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Concerns about cryptocurrency mining prompt a panel debate in Moreland



Little Rock, Arkansas – This past weekend, hundreds of people turned out to hear a panel discussion about the growing worries about cryptocurrency mining in the state, particularly in Moreland, Arkansas, at the Oak Grove Freewill Baptist Church Community Center.

“If you go out there and you ask people if they know anything about cryptocurrency in general or more specifically about a cryptocurrency mining operation, they’ll look at you like… ‘I don’t know what you’re talking about’. We find that to be very very prevalent,” Moreland First Baptist Church, Pastor, Rick Smith said.

Kim Troboy, like many other worried neighbors, became an advocate as soon as she learned about the possible problems associated with local cryptocurrency mining.

“Their concerns have been primarily about noise, property values, and foreign ownership, is the things that I’ve heard the most discussed,” Troboy said. “I am concerned about the cryptocurrency mining. I tend to call it blockchain validation… Instead of mining because mining makes people think of digging holes in the ground and that’s not what they are doing. I’m concerned about them but I also recognize them as a valid business that has a right to exist,” Troboy added.

Act 851, which limits local governments’ authority to control cryptocurrency mining, is one of the primary problems. This is something lawmakers are currently reconsidering.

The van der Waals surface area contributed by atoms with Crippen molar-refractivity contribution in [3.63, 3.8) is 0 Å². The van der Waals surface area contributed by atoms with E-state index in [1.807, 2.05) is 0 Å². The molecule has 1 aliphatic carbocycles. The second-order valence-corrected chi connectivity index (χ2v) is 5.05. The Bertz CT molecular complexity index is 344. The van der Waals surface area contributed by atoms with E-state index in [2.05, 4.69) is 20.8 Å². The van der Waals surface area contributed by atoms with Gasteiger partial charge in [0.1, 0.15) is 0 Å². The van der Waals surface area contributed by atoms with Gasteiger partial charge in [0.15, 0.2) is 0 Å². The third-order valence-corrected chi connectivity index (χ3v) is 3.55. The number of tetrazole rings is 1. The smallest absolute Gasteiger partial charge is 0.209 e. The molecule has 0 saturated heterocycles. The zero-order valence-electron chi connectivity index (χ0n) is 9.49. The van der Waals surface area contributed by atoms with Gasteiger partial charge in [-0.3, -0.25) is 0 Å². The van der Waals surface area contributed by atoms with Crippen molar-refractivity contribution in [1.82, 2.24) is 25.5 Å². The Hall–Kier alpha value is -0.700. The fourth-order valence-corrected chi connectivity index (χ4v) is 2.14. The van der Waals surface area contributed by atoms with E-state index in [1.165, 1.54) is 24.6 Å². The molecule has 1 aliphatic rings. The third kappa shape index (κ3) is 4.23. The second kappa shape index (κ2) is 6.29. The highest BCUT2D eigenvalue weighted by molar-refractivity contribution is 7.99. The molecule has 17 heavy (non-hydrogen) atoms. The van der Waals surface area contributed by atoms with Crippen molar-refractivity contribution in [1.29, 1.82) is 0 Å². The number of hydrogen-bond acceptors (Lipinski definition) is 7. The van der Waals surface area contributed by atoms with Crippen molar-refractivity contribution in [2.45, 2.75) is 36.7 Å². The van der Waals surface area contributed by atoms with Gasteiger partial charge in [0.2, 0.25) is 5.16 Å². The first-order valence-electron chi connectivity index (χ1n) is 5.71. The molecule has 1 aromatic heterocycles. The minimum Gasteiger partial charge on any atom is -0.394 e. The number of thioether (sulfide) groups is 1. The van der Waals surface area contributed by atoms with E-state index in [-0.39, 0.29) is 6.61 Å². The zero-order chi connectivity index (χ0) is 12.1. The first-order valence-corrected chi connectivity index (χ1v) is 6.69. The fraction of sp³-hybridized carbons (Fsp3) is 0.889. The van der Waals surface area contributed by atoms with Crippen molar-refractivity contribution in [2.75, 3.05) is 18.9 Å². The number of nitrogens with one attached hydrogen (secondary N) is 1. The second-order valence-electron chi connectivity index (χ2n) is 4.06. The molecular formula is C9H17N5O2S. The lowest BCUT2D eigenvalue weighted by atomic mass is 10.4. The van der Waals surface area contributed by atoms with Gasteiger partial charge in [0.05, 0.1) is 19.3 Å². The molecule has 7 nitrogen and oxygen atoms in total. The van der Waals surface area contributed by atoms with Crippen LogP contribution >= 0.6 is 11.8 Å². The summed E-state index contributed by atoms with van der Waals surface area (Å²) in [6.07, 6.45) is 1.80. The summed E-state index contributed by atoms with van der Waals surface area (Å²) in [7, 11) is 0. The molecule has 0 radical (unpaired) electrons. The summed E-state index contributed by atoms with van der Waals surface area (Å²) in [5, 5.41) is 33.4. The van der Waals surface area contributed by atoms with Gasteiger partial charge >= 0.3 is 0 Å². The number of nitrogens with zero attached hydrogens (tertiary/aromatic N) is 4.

“The idea that our state people are doing nothing and that they enacted this act and now we’re just going to have to live with it is not at all what the current status is. These legislators are working. They are working to correct an error and they are doing it with as much expediency as they can so a lot of resolve can come to all of these concerns and issues that we are experiencing about them,” Smith said.

Smith assisted in assembling a group that included senators, state legislators, the county judge, an Entergry representative, and others. Smith’s church is located only a few hundred feet from the two cryptocurrency mines that are being developed in Moreland.

“All of these individuals had an opportunity to make a presentation and then we had a very extensive question and answer period that enabled them to expand on that information and answer a lot of…Quite frankly poignant questions that put to rest… I hope a lot of the misinformation and dis information that just tends to follow these facilities around the country,” Smith said.

“Getting rid of misinformation and putting out a little bit more understanding of how… For example, the electricity company, Entergy, manages what’s going on with them and the legislators had said they made mistakes in letting the original act go through and they were working on it, trying to correct the problem and they were very happy to get input,” Troboy said.

Notwithstanding differing viewpoints, the organizers think the goal of everyone leaving with more information and solutions was accomplished.

“I’ve very encouraged to hear that the legislators are working on it. That they are listening to everybody and trying to incorporate it. They are being truthful with us in terms of saying they can’t accomplish everything that they would like to do immediately… That it’s going to have to take some time to work it out and that’s not easy to hear but I appreciate the honesty,” Troboy said.

Smith expressed his satisfaction with the panel discussion’s outcome and his hope that it will serve as a positive model for problem-solving in other communities.


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